Jimmy Tomczak, 25, believes there’s very little one needs to get outside and live. After graduating from the University of Michigan, he started his own company based on this idea, creating eco-friendly sandals out of recycled billboard vinyl. He recently spent a week at Burning Man; he travels often and says he needs only a laptop and cell phone to make money.
“The place I keep my stuff,” he says, is a duplex in Detroit, in the apartment upstairs from his mom and 13-year-old sister, who are both on his mother’s employee health insurance plan. The Affordable Care Act has allowed Tomczak to get coverage on that plan (it requires just a $20 co-pay for office visits and covers most prescriptions) so far, but when he turns 26 in April, he’ll be on his own. So he’ll shop on the ACA-created exchanges with the help of a tax subsidy to cover the plan he chooses.
Jimmy’s age and good health might tempt him to pay the small penalty and forgo coverage, but while some friends have chosen this option, Jimmy wants the safety net. “The best coverage is a holistic approach to sleep, eating, exercise, maintaining good relationships, and having a positive impact,” he says. “But when everything else is changing, and I’m in a different city each day, I need to make sure [my health] is a sure thing.… You’ve heard that young people think they’re invincible, but as an entrepreneur I take risks, and I would rather take big risks in business and building my company than with my health.”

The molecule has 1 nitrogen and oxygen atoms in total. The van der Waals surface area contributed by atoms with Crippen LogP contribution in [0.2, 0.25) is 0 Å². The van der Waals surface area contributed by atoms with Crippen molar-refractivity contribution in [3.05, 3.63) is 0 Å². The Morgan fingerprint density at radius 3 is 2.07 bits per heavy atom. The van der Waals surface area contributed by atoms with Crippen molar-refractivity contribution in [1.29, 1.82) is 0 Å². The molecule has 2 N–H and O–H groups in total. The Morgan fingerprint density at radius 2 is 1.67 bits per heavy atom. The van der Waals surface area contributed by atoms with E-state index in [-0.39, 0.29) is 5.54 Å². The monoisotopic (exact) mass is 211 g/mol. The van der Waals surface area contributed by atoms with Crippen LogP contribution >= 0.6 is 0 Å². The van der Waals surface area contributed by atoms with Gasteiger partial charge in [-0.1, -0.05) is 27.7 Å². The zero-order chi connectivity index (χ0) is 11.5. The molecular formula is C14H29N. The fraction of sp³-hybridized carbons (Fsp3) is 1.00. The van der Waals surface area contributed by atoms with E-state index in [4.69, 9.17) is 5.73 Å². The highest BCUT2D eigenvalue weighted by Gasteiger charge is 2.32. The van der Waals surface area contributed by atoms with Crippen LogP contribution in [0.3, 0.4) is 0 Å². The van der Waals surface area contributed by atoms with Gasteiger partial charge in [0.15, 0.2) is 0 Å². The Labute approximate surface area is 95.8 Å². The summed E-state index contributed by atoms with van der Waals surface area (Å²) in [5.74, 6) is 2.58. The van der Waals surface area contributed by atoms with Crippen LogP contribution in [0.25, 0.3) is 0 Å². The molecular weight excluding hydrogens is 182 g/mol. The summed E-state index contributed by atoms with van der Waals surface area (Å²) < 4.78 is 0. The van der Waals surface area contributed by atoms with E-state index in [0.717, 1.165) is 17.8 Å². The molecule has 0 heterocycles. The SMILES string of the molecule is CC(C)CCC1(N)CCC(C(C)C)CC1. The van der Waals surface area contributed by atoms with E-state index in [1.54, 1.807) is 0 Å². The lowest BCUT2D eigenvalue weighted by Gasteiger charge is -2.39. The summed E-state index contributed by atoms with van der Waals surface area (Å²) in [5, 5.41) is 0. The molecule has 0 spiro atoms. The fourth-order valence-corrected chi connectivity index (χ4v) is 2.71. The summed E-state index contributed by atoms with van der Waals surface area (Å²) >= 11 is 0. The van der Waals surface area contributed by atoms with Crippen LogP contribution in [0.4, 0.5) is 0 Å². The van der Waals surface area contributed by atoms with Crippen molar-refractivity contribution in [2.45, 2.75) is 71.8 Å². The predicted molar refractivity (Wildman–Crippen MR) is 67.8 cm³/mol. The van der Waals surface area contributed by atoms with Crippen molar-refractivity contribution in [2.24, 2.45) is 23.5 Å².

Tomczak’s income varies depending on his business, which makes it difficult to predict what he’ll pay in premiums under the new law. His income range, which he declined to give on the record, is near the cutoff for subsidy eligibility, so his coverage could vary significantly with a relatively small difference in earnings. If he earns more, he will need to pay around 5 percent of his annual income—or 33 percent of the overall premium—for silver-plan coverage, with the remainder covered by a government subsidy.
Because Michigan opted into the Medicaid expansion, if Tomczak’s income falls, he’ll be eligible for Medicaid coverage. Had the state opted out, his income would have been too high for existing Medicaid and too low to qualify for subsidies; like several million Americans in states that are not expanding their Medicaid programs, he would be left without affordable options. In another state, a lower income would have made his premium three times higher than if he made a few thousand dollars more, because he would have to pay 100 percent of the cost.
Although Tomczak intends to purchase insurance on the exchanges, he hasn’t researched his options extensively because he’ll be on his mom’s plan until April. “Six months seems like an eternity in the business life cycle,” he says. “I can wait five months and be more educated”—although the standard enrollment period for 2014 will end March 31.
While a majority of young people are enthusiastic about the law, confusion is also common. “They’re not doing a great job [marketing the ACA],” Tomczak says. “You’ll have two equally qualified experts say totally different things.” He says he’s determined to study his options and make the best decision possible. “An entrepreneur can only bend the rules so much.”